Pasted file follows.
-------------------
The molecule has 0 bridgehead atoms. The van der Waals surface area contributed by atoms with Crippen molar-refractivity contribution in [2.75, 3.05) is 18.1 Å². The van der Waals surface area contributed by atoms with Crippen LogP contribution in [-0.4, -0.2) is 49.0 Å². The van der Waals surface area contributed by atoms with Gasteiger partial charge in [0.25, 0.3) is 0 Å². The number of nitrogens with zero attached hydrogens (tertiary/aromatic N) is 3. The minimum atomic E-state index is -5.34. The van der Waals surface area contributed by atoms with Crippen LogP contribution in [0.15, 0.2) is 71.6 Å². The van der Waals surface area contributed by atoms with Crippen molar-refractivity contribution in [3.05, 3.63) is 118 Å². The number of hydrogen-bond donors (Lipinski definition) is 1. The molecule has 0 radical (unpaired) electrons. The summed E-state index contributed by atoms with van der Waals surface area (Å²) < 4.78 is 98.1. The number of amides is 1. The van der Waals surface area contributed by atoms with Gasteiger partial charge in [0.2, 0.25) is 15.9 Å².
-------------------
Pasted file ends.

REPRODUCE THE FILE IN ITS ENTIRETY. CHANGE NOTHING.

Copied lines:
The molecule has 0 bridgehead atoms. The van der Waals surface area contributed by atoms with Crippen molar-refractivity contribution in [2.75, 3.05) is 18.1 Å². The van der Waals surface area contributed by atoms with Crippen LogP contribution in [-0.4, -0.2) is 49.0 Å². The van der Waals surface area contributed by atoms with Gasteiger partial charge in [0.25, 0.3) is 0 Å². The number of nitrogens with zero attached hydrogens (tertiary/aromatic N) is 3. The minimum atomic E-state index is -5.34. The van der Waals surface area contributed by atoms with Crippen LogP contribution in [0.15, 0.2) is 71.6 Å². The van der Waals surface area contributed by atoms with Crippen molar-refractivity contribution in [3.05, 3.63) is 118 Å². The number of hydrogen-bond donors (Lipinski definition) is 1. The molecule has 0 radical (unpaired) electrons. The summed E-state index contributed by atoms with van der Waals surface area (Å²) < 4.78 is 98.1. The number of amides is 1. The van der Waals surface area contributed by atoms with Gasteiger partial charge in [0.2, 0.25) is 15.9 Å².